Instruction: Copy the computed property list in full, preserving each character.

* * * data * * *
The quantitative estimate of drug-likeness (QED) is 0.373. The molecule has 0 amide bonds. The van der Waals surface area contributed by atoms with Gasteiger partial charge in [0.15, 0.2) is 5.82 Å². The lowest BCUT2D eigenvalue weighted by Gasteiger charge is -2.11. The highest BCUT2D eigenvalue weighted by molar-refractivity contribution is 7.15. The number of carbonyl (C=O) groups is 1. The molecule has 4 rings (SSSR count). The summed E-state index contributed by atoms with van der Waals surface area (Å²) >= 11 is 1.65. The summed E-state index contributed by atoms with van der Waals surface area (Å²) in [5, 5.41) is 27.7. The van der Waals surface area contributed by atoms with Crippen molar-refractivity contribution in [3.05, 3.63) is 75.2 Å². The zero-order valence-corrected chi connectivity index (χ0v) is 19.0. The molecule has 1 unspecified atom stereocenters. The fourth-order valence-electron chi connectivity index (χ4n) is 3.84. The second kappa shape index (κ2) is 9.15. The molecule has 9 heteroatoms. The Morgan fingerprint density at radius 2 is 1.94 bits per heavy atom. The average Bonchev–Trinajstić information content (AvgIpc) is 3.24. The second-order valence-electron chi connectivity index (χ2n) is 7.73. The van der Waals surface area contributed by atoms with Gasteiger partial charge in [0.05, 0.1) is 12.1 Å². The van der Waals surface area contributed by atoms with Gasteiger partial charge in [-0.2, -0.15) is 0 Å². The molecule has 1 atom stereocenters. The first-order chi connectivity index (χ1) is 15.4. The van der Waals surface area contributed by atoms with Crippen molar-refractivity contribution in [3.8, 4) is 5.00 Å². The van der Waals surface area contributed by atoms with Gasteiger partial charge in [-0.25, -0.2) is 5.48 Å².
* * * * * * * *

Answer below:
The quantitative estimate of drug-likeness (QED) is 0.373. The molecule has 0 amide bonds. The van der Waals surface area contributed by atoms with Gasteiger partial charge in [0.15, 0.2) is 5.82 Å². The lowest BCUT2D eigenvalue weighted by Gasteiger charge is -2.11. The highest BCUT2D eigenvalue weighted by molar-refractivity contribution is 7.15. The number of carbonyl (C=O) groups is 1. The molecule has 4 rings (SSSR count). The summed E-state index contributed by atoms with van der Waals surface area (Å²) >= 11 is 1.65. The summed E-state index contributed by atoms with van der Waals surface area (Å²) in [5, 5.41) is 27.7. The van der Waals surface area contributed by atoms with Crippen molar-refractivity contribution in [3.05, 3.63) is 75.2 Å². The zero-order valence-corrected chi connectivity index (χ0v) is 19.0. The molecule has 1 unspecified atom stereocenters. The fourth-order valence-electron chi connectivity index (χ4n) is 3.84. The second kappa shape index (κ2) is 9.15. The molecule has 9 heteroatoms. The Morgan fingerprint density at radius 2 is 1.94 bits per heavy atom. The average Bonchev–Trinajstić information content (AvgIpc) is 3.24. The second-order valence-electron chi connectivity index (χ2n) is 7.73. The van der Waals surface area contributed by atoms with Gasteiger partial charge in [0.05, 0.1) is 12.1 Å². The van der Waals surface area contributed by atoms with Gasteiger partial charge in [-0.2, -0.15) is 0 Å². The molecule has 1 atom stereocenters. The first-order chi connectivity index (χ1) is 15.4. The van der Waals surface area contributed by atoms with Crippen molar-refractivity contribution in [3.8, 4) is 5.00 Å². The van der Waals surface area contributed by atoms with Gasteiger partial charge in [-0.25, -0.2) is 5.48 Å².